Saturday, September 01, 2007

Why connectivity is fast and cheap in Japan and is not in the US

We have seen that US Internet connectivity is rapidly falling behind other nations. This Washington Post article on Japanese connectivity sheds some light on the physical and policy differences that have led to their success. Japan has newer telephone infrastructure and is more densely populated than the US, but. more importantly, their policy makers have created competition where the United States has left control in the hands of powerful telephone and cable companies.

The US Congress sought to introduce competition by passing the 1996 Telecommunication Act. William Kennard, chairman of the United States Federal Communication from 1997-2001 was frustrated in implementing the Act. Near the end of his term he said “all too often companies work to change the regulations, instead of working to change the market,” and spoke of “regulatory capitalism” in which “companies invest in lawyers, lobbyists and politicians, instead of plant, people and customer service." He went on to remark that regulation is “too often used as a shield, to protect the status quo from new competition - often in the form of smaller, hungrier competitors -- and too infrequently as a sword -- to cut a pathway for new competitors to compete by creating new networks and services.”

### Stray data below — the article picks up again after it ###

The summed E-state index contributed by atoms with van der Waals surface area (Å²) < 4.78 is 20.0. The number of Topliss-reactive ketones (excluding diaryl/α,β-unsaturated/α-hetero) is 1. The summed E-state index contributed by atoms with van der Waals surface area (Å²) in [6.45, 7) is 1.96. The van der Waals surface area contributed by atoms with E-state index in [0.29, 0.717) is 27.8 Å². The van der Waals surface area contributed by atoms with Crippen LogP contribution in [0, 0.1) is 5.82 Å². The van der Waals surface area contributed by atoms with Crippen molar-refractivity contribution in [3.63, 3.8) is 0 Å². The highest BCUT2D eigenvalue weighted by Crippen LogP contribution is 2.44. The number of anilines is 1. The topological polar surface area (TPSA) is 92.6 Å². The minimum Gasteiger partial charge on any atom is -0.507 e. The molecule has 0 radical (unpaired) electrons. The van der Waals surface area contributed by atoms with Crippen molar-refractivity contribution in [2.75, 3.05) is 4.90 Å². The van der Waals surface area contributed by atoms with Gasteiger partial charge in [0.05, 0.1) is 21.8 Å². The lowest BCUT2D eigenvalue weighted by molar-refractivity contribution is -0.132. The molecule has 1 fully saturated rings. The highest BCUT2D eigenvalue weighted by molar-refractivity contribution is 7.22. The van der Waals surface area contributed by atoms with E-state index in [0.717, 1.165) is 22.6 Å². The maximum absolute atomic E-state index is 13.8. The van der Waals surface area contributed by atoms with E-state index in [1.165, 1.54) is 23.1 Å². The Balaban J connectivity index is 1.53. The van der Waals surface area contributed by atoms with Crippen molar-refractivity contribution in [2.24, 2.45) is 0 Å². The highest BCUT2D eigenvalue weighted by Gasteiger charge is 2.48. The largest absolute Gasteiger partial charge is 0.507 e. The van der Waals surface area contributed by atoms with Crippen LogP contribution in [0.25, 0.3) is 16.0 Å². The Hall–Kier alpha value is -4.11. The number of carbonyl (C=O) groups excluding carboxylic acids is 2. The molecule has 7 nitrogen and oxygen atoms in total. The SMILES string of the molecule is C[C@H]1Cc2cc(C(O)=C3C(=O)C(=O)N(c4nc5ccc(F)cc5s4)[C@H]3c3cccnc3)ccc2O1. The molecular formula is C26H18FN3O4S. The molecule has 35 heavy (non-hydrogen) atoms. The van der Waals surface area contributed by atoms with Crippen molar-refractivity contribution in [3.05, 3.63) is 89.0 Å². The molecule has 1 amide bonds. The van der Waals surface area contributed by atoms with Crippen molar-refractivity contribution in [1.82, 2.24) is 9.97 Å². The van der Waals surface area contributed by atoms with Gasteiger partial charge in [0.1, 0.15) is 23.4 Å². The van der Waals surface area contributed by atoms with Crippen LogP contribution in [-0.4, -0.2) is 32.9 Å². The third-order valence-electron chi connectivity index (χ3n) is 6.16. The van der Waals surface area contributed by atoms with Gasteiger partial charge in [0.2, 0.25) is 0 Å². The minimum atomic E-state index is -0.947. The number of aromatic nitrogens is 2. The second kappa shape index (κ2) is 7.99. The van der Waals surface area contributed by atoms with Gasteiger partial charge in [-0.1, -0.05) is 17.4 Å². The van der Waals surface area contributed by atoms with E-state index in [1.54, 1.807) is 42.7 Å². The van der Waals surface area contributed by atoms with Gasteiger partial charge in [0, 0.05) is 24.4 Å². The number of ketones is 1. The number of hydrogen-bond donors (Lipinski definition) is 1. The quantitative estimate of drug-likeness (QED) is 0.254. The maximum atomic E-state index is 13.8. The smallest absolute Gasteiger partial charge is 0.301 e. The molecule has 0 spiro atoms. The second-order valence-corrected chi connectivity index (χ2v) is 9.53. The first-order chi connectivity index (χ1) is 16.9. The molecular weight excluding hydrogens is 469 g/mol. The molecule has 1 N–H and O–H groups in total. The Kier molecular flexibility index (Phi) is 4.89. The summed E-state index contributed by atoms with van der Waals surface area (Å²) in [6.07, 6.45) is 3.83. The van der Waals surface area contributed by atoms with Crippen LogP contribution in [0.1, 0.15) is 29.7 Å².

The telephone and cable companies succeeded in stopping the intended competition, and now the US is falling behind. What are the implications of that failure?

1 comment:

  1. I agree that Japan has an opportunity to develop many great things on the Internet due to its advantage in optical fiber and low prices. If US companies decided to do the same, not only would we consumers benefit from lower prices but, they would benefit also by gaining new customers that currently cannot afford fast Internet access.